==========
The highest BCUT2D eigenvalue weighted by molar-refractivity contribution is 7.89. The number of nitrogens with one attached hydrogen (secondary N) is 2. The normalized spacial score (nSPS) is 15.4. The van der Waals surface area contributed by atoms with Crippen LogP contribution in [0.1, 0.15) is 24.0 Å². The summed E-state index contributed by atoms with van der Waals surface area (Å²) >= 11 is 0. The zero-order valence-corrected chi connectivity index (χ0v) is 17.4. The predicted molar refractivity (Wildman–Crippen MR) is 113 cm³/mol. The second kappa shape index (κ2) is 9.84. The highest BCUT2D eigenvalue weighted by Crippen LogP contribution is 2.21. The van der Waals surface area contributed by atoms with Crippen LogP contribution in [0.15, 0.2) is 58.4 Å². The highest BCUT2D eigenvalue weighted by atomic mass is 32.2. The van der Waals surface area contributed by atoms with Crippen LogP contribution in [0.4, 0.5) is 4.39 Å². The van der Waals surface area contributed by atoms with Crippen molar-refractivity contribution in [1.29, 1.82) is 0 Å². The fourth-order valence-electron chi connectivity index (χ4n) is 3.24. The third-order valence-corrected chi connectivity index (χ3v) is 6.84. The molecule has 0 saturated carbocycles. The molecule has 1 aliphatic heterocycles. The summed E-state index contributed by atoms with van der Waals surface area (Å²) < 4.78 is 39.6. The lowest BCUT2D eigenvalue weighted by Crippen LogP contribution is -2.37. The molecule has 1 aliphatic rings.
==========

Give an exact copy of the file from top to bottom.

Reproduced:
The highest BCUT2D eigenvalue weighted by molar-refractivity contribution is 7.89. The number of nitrogens with one attached hydrogen (secondary N) is 2. The normalized spacial score (nSPS) is 15.4. The van der Waals surface area contributed by atoms with Crippen LogP contribution in [0.1, 0.15) is 24.0 Å². The summed E-state index contributed by atoms with van der Waals surface area (Å²) >= 11 is 0. The zero-order valence-corrected chi connectivity index (χ0v) is 17.4. The predicted molar refractivity (Wildman–Crippen MR) is 113 cm³/mol. The second kappa shape index (κ2) is 9.84. The highest BCUT2D eigenvalue weighted by Crippen LogP contribution is 2.21. The van der Waals surface area contributed by atoms with Crippen LogP contribution in [0.15, 0.2) is 58.4 Å². The highest BCUT2D eigenvalue weighted by atomic mass is 32.2. The van der Waals surface area contributed by atoms with Crippen LogP contribution in [0.4, 0.5) is 4.39 Å². The van der Waals surface area contributed by atoms with Crippen molar-refractivity contribution in [1.29, 1.82) is 0 Å². The fourth-order valence-electron chi connectivity index (χ4n) is 3.24. The third-order valence-corrected chi connectivity index (χ3v) is 6.84. The molecule has 0 saturated carbocycles. The molecule has 1 aliphatic heterocycles. The summed E-state index contributed by atoms with van der Waals surface area (Å²) < 4.78 is 39.6. The lowest BCUT2D eigenvalue weighted by Crippen LogP contribution is -2.37. The molecule has 1 aliphatic rings.